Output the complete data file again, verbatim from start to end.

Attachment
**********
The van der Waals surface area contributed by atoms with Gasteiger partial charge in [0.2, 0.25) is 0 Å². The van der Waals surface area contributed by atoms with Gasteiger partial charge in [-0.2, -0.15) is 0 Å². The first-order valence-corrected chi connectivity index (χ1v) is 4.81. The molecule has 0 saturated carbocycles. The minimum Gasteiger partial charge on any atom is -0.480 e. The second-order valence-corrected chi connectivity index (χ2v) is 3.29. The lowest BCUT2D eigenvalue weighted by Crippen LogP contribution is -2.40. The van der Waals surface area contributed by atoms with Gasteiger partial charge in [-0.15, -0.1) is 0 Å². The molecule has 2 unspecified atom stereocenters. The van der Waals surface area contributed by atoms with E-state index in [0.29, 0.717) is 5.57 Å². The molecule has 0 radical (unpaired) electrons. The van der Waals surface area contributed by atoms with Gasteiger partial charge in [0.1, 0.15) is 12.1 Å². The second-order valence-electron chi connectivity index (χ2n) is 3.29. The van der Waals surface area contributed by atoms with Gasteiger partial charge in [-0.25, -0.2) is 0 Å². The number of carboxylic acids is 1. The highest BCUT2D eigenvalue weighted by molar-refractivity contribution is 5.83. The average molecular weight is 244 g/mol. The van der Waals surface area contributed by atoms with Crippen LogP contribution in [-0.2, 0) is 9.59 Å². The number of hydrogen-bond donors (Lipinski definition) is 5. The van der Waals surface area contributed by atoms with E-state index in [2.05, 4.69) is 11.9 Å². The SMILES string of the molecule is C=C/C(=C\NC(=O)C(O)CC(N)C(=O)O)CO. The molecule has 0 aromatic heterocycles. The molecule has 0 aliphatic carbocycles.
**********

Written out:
The van der Waals surface area contributed by atoms with Gasteiger partial charge in [0.2, 0.25) is 0 Å². The van der Waals surface area contributed by atoms with Gasteiger partial charge in [-0.2, -0.15) is 0 Å². The first-order valence-corrected chi connectivity index (χ1v) is 4.81. The molecule has 0 saturated carbocycles. The minimum Gasteiger partial charge on any atom is -0.480 e. The second-order valence-corrected chi connectivity index (χ2v) is 3.29. The lowest BCUT2D eigenvalue weighted by Crippen LogP contribution is -2.40. The van der Waals surface area contributed by atoms with Gasteiger partial charge in [-0.15, -0.1) is 0 Å². The molecule has 2 unspecified atom stereocenters. The van der Waals surface area contributed by atoms with E-state index in [0.29, 0.717) is 5.57 Å². The molecule has 0 radical (unpaired) electrons. The van der Waals surface area contributed by atoms with Gasteiger partial charge in [0.1, 0.15) is 12.1 Å². The second-order valence-electron chi connectivity index (χ2n) is 3.29. The van der Waals surface area contributed by atoms with Gasteiger partial charge in [-0.25, -0.2) is 0 Å². The number of carboxylic acids is 1. The highest BCUT2D eigenvalue weighted by molar-refractivity contribution is 5.83. The average molecular weight is 244 g/mol. The van der Waals surface area contributed by atoms with Crippen LogP contribution in [-0.2, 0) is 9.59 Å². The number of hydrogen-bond donors (Lipinski definition) is 5. The van der Waals surface area contributed by atoms with E-state index in [2.05, 4.69) is 11.9 Å². The SMILES string of the molecule is C=C/C(=C\NC(=O)C(O)CC(N)C(=O)O)CO. The molecule has 0 aromatic heterocycles. The molecule has 0 aliphatic carbocycles.